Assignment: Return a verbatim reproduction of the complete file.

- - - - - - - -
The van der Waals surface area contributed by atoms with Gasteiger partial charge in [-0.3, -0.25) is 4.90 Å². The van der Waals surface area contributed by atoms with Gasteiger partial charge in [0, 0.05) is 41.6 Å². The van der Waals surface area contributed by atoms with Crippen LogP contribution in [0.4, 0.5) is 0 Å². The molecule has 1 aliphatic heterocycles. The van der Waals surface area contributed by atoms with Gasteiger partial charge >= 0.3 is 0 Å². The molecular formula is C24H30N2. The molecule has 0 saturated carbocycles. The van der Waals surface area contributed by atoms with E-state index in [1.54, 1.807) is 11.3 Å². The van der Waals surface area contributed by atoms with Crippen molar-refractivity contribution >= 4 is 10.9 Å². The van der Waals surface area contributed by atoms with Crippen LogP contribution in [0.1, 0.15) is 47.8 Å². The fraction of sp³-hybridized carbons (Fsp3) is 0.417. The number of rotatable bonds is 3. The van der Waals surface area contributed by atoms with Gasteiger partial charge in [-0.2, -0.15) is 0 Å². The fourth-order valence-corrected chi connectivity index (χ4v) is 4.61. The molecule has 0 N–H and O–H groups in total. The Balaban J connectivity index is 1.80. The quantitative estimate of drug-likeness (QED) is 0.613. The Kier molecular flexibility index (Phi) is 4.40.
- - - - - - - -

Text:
The van der Waals surface area contributed by atoms with Gasteiger partial charge in [-0.3, -0.25) is 4.90 Å². The van der Waals surface area contributed by atoms with Gasteiger partial charge in [0, 0.05) is 41.6 Å². The van der Waals surface area contributed by atoms with Crippen LogP contribution in [0.4, 0.5) is 0 Å². The molecule has 1 aliphatic heterocycles. The van der Waals surface area contributed by atoms with Gasteiger partial charge >= 0.3 is 0 Å². The molecular formula is C24H30N2. The molecule has 0 saturated carbocycles. The van der Waals surface area contributed by atoms with E-state index in [1.54, 1.807) is 11.3 Å². The van der Waals surface area contributed by atoms with Crippen molar-refractivity contribution >= 4 is 10.9 Å². The van der Waals surface area contributed by atoms with Crippen LogP contribution in [0.1, 0.15) is 47.8 Å². The fraction of sp³-hybridized carbons (Fsp3) is 0.417. The number of rotatable bonds is 3. The van der Waals surface area contributed by atoms with Gasteiger partial charge in [-0.2, -0.15) is 0 Å². The fourth-order valence-corrected chi connectivity index (χ4v) is 4.61. The molecule has 0 N–H and O–H groups in total. The Balaban J connectivity index is 1.80. The quantitative estimate of drug-likeness (QED) is 0.613. The Kier molecular flexibility index (Phi) is 4.40.